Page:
In ‘The Sheriff of Babylon,’ Iraq Is a Crime Scene
Tom King's graphic novel is one of the best comics about a bad war
There’s a corpse in the street and no one wants to claim it. The body rots under the Hands of Victory in Baghdad, Iraq. It’s 2004 and, according to Pres. George W. Bush, America has achieved victory.
The body was once an Iraqi named Ali Al Fahar who worked for the Americans. He was training to be a cop but now he’s meat. The only person who can identify the body is the guy who was training him–an American contractor named Christopher.
Christopher is determined to find out what happened to Ali. That decision leads him into a world he only barely understands in a country filled with liars, thieves, fanatics and opportunists. Along the way he meets Sofia, a powerful political figure returning to her homeland to clean up Saddam Hussein’s mess.
He also meets Nassir, one of Saddam’s former enforcers.
Christopher, Sofia and Nassir’s journeys cut through the heart of occupied Baghdad and leave everyone changed — and not for the better. It’s a comic book called The Sheriff of Babylon by Tom King, available now in a complete collected edition.
It’s one of the best stories about the war ever told in any medium. Writer King knows what he’s talking about. He was there.
As with so many of us, 9/11 interrupted King’s life. He had interned at Marvel and DC comics in the years before. When the towers fell he joined the CIA’s counterterrorism task force. By the time he finished training, the United States was in Iraq, so that’s where he went.
He spent five months in the country and five more years in the CIA. He left the CIA when his first son was born and returned to the world of comics.
King got started writing superhero comics but The Sheriff of Babylon made him famous. “For obvious reasons, I couldn’t write about the spy stuff I did in the CIA, so instead I framed it as a crime series,” King wrote in the introduction to the deluxe edition. “Someone gets hurt, someone tries to help, and something gets lost along the way. It seemed like a good metaphor for whatever it was we were doing over there.”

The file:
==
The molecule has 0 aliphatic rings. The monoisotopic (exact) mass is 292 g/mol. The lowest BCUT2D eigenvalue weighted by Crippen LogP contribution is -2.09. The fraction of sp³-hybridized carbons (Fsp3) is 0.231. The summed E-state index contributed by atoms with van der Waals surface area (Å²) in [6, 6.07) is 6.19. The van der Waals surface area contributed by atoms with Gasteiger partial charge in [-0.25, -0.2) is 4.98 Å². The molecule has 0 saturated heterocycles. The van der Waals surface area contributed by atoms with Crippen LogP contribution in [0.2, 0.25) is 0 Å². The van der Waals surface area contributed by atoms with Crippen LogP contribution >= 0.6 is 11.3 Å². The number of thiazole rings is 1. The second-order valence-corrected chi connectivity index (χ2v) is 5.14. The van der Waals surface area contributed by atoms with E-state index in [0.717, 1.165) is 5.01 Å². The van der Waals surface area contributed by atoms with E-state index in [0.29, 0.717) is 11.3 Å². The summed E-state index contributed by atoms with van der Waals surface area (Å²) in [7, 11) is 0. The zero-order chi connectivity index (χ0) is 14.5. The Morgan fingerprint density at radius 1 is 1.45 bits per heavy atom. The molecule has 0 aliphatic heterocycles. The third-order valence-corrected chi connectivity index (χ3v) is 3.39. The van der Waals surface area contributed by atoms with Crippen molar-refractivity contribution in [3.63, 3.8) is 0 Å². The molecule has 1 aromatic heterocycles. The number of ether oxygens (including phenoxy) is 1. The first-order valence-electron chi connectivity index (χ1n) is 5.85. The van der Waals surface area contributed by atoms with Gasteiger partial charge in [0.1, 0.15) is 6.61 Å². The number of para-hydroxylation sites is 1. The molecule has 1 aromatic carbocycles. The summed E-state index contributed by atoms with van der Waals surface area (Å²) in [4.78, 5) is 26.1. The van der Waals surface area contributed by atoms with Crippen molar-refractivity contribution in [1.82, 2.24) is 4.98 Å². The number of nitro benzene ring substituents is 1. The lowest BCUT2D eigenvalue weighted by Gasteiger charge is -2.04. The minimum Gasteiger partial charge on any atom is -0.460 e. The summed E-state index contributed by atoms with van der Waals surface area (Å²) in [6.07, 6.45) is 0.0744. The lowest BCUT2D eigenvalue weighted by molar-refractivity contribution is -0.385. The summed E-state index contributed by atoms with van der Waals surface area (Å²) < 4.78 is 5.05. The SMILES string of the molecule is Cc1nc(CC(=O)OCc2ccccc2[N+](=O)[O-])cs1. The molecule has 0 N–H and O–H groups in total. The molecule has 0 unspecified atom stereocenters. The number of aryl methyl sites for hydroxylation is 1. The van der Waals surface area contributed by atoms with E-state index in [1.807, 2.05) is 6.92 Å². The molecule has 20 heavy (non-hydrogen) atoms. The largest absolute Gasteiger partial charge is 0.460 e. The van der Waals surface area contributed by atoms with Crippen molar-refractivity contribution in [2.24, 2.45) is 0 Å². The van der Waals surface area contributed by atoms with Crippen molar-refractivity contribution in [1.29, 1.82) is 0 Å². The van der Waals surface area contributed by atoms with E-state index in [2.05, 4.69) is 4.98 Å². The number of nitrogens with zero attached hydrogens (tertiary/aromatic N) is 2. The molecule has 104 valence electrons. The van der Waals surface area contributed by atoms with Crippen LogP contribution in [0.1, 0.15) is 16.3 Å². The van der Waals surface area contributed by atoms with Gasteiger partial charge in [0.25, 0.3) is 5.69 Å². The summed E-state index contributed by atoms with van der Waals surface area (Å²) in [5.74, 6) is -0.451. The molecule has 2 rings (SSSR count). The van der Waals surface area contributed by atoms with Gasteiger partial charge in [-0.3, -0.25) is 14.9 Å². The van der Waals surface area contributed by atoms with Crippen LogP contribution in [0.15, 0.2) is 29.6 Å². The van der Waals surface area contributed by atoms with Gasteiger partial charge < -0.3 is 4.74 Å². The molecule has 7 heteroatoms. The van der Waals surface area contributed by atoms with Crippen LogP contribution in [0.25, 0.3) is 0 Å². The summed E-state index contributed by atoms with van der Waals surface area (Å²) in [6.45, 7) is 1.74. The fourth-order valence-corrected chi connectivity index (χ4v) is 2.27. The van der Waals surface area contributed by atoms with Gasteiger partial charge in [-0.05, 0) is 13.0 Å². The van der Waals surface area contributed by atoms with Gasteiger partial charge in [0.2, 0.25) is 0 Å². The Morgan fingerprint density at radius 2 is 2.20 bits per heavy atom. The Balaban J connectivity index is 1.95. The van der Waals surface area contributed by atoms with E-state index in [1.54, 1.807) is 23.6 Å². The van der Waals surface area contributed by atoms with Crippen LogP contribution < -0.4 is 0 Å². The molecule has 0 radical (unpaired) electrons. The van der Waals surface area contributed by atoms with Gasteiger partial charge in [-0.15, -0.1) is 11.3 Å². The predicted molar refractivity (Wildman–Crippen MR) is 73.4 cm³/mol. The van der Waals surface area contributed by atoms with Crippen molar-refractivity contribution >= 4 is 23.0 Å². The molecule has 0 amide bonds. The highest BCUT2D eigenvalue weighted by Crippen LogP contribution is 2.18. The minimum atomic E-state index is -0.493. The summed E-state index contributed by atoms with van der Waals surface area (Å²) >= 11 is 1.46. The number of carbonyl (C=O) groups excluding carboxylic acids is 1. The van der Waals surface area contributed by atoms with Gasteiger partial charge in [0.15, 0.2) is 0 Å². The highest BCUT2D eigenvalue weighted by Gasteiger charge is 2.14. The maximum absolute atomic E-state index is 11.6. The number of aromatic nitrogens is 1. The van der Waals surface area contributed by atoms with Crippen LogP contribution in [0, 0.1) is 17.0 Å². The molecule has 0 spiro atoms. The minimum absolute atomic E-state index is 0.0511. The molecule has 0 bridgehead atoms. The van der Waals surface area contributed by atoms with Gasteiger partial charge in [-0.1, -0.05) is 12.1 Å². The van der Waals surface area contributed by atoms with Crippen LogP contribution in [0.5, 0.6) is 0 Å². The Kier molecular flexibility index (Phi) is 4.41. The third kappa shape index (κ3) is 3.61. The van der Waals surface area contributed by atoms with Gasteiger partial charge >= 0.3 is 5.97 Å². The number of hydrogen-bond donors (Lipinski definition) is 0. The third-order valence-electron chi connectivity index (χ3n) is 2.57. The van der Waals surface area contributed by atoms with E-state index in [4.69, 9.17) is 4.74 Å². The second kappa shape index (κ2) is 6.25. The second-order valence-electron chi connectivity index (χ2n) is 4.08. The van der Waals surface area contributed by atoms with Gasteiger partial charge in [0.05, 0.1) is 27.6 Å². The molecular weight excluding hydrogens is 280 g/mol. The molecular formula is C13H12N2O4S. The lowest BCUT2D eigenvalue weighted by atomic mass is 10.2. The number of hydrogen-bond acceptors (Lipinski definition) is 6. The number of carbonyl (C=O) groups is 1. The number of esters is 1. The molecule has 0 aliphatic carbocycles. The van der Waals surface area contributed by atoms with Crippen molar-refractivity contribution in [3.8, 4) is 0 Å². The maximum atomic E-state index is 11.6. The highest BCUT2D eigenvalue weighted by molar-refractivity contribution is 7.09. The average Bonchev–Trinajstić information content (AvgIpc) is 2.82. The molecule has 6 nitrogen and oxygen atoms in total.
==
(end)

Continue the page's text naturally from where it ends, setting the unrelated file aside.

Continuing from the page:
King’s experience brings an authenticity lacking in a lot of fiction about the work. Most of the movies and books about the war fall into two categories — soldier focused melodrama such as American Sniper and Taking Chance or anti-war political polemics such as Body of Lies and Shock and Awe.
The Sheriff of Babylon isn’t like any of those. It charts its own path and becomes a strange and beautiful crime story that’s got more in common with Chinatown than it does
The Sheriff of Babylon is one of the only works of fiction I’ve seen about the war that treats the Iraqis as actual people. There’s complex interactions between the Shiite, Sunni and Kurds. The Iraqi dialogue is distinct and different from the Americans, as if written by someone who understands the nuances of Arabic and the humanity of its speakers. When Nassir or Sofia says “God willing,” King writes it as “God willing” instead of “Inshallah.”
To talk too much of the story is to ruin it, but there’s tragedy and action and madness. An American and an Iraqi sit in the bombed-out pool of one of Saddam’s palaces and talk frankly about 9/11. NCIS spooks with twisted smiles seem amoral at first, but falter when confronting their actions.
Towards the end, Sofia — who spent so many years in exile asking the United States to bring its military might down upon Saddam — faces down a jihadi in a suicide vest. “You and your people fire your mortars and try to scare people by killing grass,” she says. “Your people take empires? With these little bombs here and there? My God. I aimed the greatest army in the world at my enemy and wiped him from the earth. Brother, I am shock and awe.”
In the end, when the mystery is solved and the dust settles, there’s no peace for anyone, just another body to dump below the Hands of Victory. This time though, the soldiers don’t have to carry him to the morgue themselves. They can call a car.
That, they say, is progress.